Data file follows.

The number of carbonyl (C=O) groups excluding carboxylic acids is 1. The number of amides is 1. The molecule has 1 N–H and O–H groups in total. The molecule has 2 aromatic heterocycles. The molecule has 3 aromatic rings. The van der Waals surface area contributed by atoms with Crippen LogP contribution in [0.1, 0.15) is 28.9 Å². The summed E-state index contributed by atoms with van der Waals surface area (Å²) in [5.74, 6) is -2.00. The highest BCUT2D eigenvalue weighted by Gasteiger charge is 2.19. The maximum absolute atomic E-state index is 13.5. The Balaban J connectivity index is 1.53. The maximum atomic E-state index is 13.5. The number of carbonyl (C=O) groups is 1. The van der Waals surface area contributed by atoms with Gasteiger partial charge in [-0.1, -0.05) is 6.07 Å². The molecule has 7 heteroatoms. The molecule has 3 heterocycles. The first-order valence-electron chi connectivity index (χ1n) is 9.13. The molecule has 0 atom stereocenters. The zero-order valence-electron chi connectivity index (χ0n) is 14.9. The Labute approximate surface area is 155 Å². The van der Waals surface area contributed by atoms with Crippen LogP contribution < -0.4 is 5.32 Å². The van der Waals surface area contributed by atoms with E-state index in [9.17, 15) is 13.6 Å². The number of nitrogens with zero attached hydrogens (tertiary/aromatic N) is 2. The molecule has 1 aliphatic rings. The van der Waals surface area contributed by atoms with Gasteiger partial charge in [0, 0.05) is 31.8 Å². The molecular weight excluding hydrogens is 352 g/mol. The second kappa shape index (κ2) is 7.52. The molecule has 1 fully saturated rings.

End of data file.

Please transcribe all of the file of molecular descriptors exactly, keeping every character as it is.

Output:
The number of carbonyl (C=O) groups excluding carboxylic acids is 1. The number of amides is 1. The molecule has 1 N–H and O–H groups in total. The molecule has 2 aromatic heterocycles. The molecule has 3 aromatic rings. The van der Waals surface area contributed by atoms with Crippen LogP contribution in [0.1, 0.15) is 28.9 Å². The summed E-state index contributed by atoms with van der Waals surface area (Å²) in [5.74, 6) is -2.00. The highest BCUT2D eigenvalue weighted by Gasteiger charge is 2.19. The maximum absolute atomic E-state index is 13.5. The Balaban J connectivity index is 1.53. The maximum atomic E-state index is 13.5. The number of carbonyl (C=O) groups is 1. The van der Waals surface area contributed by atoms with Gasteiger partial charge in [-0.1, -0.05) is 6.07 Å². The molecule has 7 heteroatoms. The molecule has 3 heterocycles. The first-order valence-electron chi connectivity index (χ1n) is 9.13. The molecule has 0 atom stereocenters. The zero-order valence-electron chi connectivity index (χ0n) is 14.9. The Labute approximate surface area is 155 Å². The van der Waals surface area contributed by atoms with Crippen LogP contribution < -0.4 is 5.32 Å². The van der Waals surface area contributed by atoms with E-state index in [9.17, 15) is 13.6 Å². The number of nitrogens with zero attached hydrogens (tertiary/aromatic N) is 2. The molecule has 1 aliphatic rings. The van der Waals surface area contributed by atoms with Gasteiger partial charge in [0, 0.05) is 31.8 Å². The molecular weight excluding hydrogens is 352 g/mol. The second kappa shape index (κ2) is 7.52. The molecule has 1 fully saturated rings.